“…it is necessary to observe that the early theologians of the western church were dependant upon their Latin versions of the Bible, and approached their texts and their subject with a set of presuppositions which owed more to the Latin language and culture than to Christianity itself. The initial transference of a Hebrew concept to a Greek, and subsequently to a Latin, context point to a fundamental alteration in the concepts of ‘justification’ and ‘righteousness’ as the gospel spread from its Palestinian source to the western world…The earlier patristic period represents the age of the exploration of concepts, when the proclamation of the gospel within a pagan culture was accompanied by an exploitation of both Hellenistic culture and pagan philosophy as vehicles for theological advancement…Indeed, by the end of the fourth century, the Greek fathers had formulated a teaching on human free will based upon philosophical rather than biblical foundations. Standing in the great Platonic tradition, heavily influenced by Philo, and reacting against the fatalisms of their day, they taught that man was utterly free in his choice of good or evil…It is quite possible that the curious and disturbing tendency of the early fathers to minimize original sin and emphasize the freedom of fallen man is a consequence of their anti-Gnostic polemic…Justin’s anti-fatalist arguments can be adduced from practically any of the traditional pagan refutations of astral fatalisms, going back to the second century B.C.”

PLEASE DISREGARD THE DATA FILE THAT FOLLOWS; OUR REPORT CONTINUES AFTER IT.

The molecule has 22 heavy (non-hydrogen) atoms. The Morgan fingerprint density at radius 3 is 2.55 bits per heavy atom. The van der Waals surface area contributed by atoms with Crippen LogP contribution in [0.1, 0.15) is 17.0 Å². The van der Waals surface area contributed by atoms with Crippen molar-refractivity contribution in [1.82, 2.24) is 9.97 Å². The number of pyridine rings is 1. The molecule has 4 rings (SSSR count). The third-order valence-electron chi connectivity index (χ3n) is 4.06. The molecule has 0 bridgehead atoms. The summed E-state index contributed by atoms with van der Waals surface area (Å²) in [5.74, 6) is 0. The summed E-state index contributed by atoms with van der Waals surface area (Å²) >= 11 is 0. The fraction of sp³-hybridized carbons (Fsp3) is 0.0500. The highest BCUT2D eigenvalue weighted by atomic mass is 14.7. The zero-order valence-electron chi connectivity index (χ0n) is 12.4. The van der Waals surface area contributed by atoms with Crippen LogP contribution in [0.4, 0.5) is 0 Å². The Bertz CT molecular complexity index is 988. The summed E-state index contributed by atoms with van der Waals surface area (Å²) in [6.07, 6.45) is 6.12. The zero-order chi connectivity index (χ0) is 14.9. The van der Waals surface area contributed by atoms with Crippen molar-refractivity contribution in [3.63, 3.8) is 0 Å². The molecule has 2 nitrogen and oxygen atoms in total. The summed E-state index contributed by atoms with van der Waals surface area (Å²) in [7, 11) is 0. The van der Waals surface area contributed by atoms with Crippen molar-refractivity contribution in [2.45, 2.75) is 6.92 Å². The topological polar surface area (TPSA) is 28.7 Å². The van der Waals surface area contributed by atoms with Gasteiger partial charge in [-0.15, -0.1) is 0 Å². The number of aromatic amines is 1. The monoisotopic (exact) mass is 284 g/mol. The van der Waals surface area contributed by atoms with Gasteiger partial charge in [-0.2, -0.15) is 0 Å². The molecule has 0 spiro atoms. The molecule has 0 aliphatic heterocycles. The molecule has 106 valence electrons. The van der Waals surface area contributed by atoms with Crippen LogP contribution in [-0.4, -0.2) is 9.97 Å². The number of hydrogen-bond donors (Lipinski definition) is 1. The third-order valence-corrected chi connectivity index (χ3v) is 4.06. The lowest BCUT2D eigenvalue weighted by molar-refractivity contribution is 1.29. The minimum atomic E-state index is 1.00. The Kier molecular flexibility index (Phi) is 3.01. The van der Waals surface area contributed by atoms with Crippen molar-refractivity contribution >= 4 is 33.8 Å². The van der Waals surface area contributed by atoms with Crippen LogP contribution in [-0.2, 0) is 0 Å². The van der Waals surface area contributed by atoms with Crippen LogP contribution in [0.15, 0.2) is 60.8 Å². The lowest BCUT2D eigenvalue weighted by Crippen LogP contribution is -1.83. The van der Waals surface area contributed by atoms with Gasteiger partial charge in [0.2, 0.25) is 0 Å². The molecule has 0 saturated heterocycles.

–Alister E. McGrath, Iustitia Dei: A History of the Christian Doctrine of Justification, 2nd edition (Cambridge, U.K.: Cambridge University Press, reprinted 1998), pp.15, 17, 19, 20.
As the Historical Dictionary of the Orthodox Church states: